16 practise habits of successful singers

16 practise habits of successful singers


Would you like to feel more motivated to practise your singing? Use my 16 top tips to help you move forward. Why don’t you have a go today?

I have to say this is one of my personal favourite topics and one of the least talked about professionally. There are techniques for singing and so how it functions that it is mind-boggling. There are CDs and books written from the 1900s up to the present day giving vocal exercises galore.

I also personally think that not every method has the whole truth about singing, but brought together they form a wonderful tapestry of more skills than any singer can take and use.

But what does a singer do with these exercises and how do they know whether they are using them correctly? When as a singer you only hear a portion of your whole sound and never as the audience hear it, how do you judge whether you are getting it right and not just spending time practicing bad habits or simply getting discouraged?

Unlike an instrumentalist, a singer should not be rehearsing for hours on end, especially at full belt. If you really understand how to practise your songs, your learning time can be cut by more than half, leaving valuable time to explore other areas of your performance and work on your craft in other ways.

# 1 Loosen it up

Your first goal in practice is to generally loosen your vocal cord muscles, ligaments and reduce tension. The use of lip trills, speech exercises and siren sounds and hums can loosen up, even out your breath and stretch your ligament range when you are singing. Many singers simply add too much pressure initially or hold their breath and their posture can be slouchy and bad from long days sitting down in the office.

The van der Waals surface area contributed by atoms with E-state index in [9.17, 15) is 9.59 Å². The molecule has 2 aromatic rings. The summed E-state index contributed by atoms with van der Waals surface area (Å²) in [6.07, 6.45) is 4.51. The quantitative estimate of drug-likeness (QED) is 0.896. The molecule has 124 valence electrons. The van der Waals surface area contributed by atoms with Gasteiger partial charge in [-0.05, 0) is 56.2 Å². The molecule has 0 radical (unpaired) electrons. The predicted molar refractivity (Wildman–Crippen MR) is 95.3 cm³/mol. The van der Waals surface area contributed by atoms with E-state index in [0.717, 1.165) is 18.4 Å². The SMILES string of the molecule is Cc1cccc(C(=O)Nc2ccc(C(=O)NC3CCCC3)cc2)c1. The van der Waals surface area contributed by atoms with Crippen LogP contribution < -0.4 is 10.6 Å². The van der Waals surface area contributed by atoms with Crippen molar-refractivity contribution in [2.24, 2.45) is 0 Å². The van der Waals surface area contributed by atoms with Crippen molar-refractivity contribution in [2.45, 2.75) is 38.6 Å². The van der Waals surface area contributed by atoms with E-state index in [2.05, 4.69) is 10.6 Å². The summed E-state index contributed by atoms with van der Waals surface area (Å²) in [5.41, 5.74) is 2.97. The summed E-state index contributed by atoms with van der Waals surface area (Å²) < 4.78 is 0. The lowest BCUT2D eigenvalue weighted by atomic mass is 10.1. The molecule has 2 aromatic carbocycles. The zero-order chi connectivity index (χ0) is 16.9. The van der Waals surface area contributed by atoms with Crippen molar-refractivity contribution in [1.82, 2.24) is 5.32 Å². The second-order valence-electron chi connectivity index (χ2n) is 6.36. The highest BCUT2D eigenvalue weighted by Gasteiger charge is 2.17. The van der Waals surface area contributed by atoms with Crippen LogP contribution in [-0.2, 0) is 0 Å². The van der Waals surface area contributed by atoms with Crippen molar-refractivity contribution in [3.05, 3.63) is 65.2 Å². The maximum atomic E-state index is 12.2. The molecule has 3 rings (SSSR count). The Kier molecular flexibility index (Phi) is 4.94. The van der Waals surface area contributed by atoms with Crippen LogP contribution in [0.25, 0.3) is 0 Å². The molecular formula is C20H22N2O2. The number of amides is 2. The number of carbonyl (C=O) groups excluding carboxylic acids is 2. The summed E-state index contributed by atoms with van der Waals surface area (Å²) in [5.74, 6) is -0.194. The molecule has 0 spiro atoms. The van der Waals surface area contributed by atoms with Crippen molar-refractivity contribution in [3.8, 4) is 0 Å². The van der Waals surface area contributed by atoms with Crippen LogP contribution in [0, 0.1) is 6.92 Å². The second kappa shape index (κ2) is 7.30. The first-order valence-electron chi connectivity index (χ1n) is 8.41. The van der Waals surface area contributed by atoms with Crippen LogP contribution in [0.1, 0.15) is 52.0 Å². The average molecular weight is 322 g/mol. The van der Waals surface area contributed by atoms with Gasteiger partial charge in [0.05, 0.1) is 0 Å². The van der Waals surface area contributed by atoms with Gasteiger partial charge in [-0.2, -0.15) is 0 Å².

No athlete forces their muscles into submission but too often singers go straight in with singing their songs. Decide whether you are feeling on top form, have had a hard day at work, been unwell lately or are just a little tired as these will all determine how long you may have to warm up for (your head as much as your voice) and what your energy level is likely to be.

# 2 Have a routine

Begin with the exercise routine given to you by your teacher. In the past I sang straight open vowels as it was the traditional approach. Some naturally placed voices (and what I mean by that is a voice whose tone and pitch fit with full access to frequencies and harmonics in the voice) are able to sing in the centre of the vowel and may begin initially with open vowels, but personally I like to use consonants before vowels (as in speech level singing exercises) to fast track that process.

I’m a big fan of new approaches to exercises because we are learning more and more about how to help singers and I really don’t think that an approach that takes years of doing exercises that have little success is a great one.

# 3 Question why

While doing these exercises ask yourself “Why?” Why are you doing this particular exercise? When I asked a group of students at a university why they practiced, answers varied from feeling good, being able to sing the song to “I was actually told to in order to get it right”.

What is that exercise designed to do? If you don’t know ask your teacher, they should be able to give you a valid answer. Why have they chosen it for you? If you have a clear understanding of why you are doing a particular exercise you will be able to build up a reference library of exercises that you can tailor-make to your vocal strengths and weaknesses and not simply act mindlessly singing exercises with little idea of their effect. Exercises can be practiced wrongly and cause as much damage as not doing them at all.

# 4 Start quiet

Make sure initially you are not practising too loudly at the start, but only increase the “leaning” and “pressing” or volume aspect once your muscles can respond without constriction in the throat or locking the breath.

# 5 Little by little

Little by little increase volume in a balanced way so that all of the vocal range will sympathetically come together. No blasting the bottom at the expense of the top and vice versa.

# 6 Find a private space

If you share a house or find it difficult to get some “alone” time, consider hiring a church hall or room to practice in. This is a great way to simply let off steam. Sing your heart out, test whether you are actually a bigger voice holding yourself back through trying not to disturb the neighbour .